6. Do you have more than one castle within 25 miles of your school/home? or even 50, 75, 100 miles away.  Tell us about that one also.
  7. How many rooms in your castle?   Where there unusual rooms in the castle?
  8. What is your castle built with?  Describe the outside of the castle.
  9. Does your castle have a drawbridge?  
  10. Is the castle built in the city, a small town or rural area?   Why do you think this was a good spot for the castle?  Tell us about the land features around the castle.
  11. Describe the inside of the castle.   
  12. Does it cost to visit the castle if it’s open for public viewing?


North Carolina is one of the 50 states in the USA.  Asheville NC is in the blue NC is green.

North Carolina is one of the 50 states in the USA. Asheville NC is in the blue NC is green.

North Carolina-  Asheville   35° 32′ 22.74″ N, 82° 33′ 3.42″ W     35.53965, -82.55095

biltmore 3 biltmore 4

Winter at the Biltmore and the Blue Ridge Mountains

Winter at the Biltmore and the Blue Ridge Mountains


Blue Ridge Mountains in North Carolina

Blue Ridge Mountains in North Carolina


Biltmore Estates Asheville, North Carolina

Biltmore Estates Asheville, North Carolina

biltmore_fall2009 biltmore_estate_garden_600x biltmore 2

Biltmore Estate is a large private estate in the Blue Ridge Mountains, Asheville, North Carolina.  Tourist pay to go see it throughout the year.  It was built between 1889 and 1895 in a Chateauesque-style. It is the largest privately owned home and is owned by a descendant of the Vanderbilt’s.  It is 178,926 square feet of floor space and 135,280 square feet of living area.  It was built by George Washington Vanderbilt II and is on the US National Register of Historic Places and Landmarks. Richard Morris Hunt was the building architect and Frederick Law Olmsted was the landscape architect. Vanderbilt’s estate was modeled after two other impressive houses. One of these was a manor in Buckinghamshire, England called the Waddesdon Manor. The other was Chateau de Blois in the Loire Valley in France.

Vanderbilt wanted his home to follow the traditional agrarian model, which included a main manor house with tenant farms, a small town, a church, and a school. He put so much work into the building process because he wanted the estate to be self-sustaining and produce its own income.   It had its own herds of sheep, swine, poultry, dairy herd,  gardens, and nurseries.  An on-site kiln produced up to 32,000 bricks daily, and a woodworking factory supplied oak and walnut for the house’s floors and walls.  Indiana limestone, Italian marble and other supplies were shipped into Asheville by rail. Inside, the house is distinctively English. The country estates of Knole, Hatfield House and Haddon Hall provided guidance for the design of the interiors while they found inspiration for the house’s exterior in the 16th-century chateaux of Loire Valley, France. The stair tower and steeply pitched roof line were inspired by three specific chateaux: Blois, Chenonceau and Chambord.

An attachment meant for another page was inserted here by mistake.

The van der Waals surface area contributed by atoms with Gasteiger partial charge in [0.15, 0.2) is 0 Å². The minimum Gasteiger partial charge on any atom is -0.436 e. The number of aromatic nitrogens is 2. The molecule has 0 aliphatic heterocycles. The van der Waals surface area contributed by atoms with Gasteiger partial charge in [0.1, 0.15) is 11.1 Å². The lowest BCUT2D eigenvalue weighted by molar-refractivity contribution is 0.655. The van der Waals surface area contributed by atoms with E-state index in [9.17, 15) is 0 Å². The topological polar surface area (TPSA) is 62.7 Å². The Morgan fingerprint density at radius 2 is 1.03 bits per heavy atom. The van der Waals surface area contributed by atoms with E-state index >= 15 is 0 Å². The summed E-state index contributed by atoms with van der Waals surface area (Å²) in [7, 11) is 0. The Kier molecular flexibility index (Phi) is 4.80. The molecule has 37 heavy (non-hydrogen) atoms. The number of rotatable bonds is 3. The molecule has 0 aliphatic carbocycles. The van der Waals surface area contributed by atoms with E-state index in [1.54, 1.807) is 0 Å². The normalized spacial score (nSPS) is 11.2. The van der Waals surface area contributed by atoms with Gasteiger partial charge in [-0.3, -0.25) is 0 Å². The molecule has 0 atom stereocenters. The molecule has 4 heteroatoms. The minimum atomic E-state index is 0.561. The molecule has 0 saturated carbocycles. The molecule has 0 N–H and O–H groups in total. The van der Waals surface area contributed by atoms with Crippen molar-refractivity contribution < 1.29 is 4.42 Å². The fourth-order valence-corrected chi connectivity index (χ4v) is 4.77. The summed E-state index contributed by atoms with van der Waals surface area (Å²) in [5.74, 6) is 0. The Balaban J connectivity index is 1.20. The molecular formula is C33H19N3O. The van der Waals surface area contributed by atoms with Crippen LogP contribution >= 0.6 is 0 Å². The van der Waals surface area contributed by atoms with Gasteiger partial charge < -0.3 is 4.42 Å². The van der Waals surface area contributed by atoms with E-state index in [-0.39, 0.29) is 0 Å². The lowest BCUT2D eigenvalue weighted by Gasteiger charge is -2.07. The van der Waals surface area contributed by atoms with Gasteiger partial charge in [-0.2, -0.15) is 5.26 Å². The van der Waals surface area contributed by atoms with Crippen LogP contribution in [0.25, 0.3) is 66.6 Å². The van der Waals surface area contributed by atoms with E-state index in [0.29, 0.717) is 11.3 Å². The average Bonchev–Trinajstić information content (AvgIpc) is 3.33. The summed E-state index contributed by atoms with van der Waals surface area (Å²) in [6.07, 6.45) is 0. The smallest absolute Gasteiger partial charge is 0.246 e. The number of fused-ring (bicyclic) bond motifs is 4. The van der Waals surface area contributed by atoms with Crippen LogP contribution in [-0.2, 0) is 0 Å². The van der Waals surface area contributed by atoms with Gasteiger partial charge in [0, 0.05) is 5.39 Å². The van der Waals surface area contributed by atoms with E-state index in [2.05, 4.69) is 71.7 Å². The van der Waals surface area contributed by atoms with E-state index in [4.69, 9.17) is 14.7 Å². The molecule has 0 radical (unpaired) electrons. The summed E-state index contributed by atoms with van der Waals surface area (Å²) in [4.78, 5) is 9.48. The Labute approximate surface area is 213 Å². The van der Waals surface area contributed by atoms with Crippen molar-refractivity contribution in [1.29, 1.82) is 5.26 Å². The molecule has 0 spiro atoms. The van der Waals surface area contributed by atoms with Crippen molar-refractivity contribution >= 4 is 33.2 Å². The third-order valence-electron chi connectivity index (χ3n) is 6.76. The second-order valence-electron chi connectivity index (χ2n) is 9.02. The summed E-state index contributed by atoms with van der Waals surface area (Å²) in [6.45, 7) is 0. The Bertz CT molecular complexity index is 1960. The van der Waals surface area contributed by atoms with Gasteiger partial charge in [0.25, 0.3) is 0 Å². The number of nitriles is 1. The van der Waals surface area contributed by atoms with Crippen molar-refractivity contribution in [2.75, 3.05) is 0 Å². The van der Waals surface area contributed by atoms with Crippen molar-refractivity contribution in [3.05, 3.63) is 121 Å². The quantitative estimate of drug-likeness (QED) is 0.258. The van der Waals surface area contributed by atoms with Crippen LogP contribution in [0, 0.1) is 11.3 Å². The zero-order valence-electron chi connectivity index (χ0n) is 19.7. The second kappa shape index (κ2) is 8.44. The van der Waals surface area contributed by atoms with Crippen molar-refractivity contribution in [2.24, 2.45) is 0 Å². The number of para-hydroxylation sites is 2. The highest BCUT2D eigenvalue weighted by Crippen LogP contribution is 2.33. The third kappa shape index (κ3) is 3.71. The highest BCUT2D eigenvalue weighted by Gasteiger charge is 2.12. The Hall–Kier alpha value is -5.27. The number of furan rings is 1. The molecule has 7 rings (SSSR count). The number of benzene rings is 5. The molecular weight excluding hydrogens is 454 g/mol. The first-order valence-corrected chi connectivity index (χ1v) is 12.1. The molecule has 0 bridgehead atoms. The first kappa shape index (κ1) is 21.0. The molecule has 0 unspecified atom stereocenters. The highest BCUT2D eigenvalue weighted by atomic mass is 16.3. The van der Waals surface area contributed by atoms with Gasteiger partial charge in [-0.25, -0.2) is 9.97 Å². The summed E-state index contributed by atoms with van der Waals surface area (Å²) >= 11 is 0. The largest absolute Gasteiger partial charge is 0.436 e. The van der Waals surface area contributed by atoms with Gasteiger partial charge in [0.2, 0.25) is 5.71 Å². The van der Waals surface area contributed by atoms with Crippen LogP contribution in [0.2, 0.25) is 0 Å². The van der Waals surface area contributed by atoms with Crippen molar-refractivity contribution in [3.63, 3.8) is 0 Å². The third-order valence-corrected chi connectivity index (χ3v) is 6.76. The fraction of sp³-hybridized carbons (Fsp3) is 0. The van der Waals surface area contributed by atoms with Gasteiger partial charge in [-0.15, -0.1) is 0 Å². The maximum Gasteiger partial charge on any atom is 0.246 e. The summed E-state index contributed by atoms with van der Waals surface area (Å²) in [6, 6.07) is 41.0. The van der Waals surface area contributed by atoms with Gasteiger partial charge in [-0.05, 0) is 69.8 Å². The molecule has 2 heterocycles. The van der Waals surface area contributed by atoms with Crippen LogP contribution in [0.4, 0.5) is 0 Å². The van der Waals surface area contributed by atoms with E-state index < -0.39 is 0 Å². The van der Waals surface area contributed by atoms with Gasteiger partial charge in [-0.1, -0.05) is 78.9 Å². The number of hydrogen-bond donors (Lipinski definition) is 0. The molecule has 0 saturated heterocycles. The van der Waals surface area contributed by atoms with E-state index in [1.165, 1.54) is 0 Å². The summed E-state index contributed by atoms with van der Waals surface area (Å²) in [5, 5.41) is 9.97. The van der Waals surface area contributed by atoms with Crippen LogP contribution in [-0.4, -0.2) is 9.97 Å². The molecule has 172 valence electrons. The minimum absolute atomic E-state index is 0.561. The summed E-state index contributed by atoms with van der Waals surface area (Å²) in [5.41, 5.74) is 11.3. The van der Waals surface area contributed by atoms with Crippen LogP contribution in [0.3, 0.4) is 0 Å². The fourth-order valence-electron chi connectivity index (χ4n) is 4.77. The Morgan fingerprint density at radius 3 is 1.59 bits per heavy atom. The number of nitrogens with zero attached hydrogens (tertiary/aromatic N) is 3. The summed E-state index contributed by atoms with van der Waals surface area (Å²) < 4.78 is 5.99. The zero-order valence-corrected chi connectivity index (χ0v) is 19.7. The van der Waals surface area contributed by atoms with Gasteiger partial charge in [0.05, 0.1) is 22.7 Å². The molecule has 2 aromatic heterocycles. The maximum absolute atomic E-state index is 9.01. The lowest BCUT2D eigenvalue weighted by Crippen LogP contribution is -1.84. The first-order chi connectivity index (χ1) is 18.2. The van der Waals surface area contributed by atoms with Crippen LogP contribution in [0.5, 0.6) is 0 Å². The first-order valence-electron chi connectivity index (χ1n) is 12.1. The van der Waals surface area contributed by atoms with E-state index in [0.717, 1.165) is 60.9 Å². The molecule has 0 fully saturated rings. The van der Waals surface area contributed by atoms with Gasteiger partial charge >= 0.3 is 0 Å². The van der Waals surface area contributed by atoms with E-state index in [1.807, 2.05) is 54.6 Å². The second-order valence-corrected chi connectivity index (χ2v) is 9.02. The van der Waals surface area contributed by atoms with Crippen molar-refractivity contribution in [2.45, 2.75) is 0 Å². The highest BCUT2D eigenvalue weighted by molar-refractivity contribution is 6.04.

Biltmore has four acres of floor space and a total of 250 rooms in the house including 33 bedrooms for family and guests, 43 bathrooms, 65 fireplaces and three kitchens.  There are four floors and a basement area that had a swimming pool, gym and bowling alley.  At Christmas they decorate with around 15,000 strings of lights and 41 decorated trees for visitors.  During spring they have the Festival of Flowers when the gardens are blooming with over 100,000 different colors of tulips.  During summer many roses and other plants bloom. The Biltmore house is the largest home on the property but there are other buildings on the Estate. There are 125,000 acres around the estate area.

The name Biltmore comes from Holland and England not their names.  “Bilt” is a region that belongs to the Vanderbilt family in Holland and “more” refers to the countryside that is quite hilly in Old English terms.  The area of Asheville is in the mountains of North Carolina and the Biltmore Estate is hilly.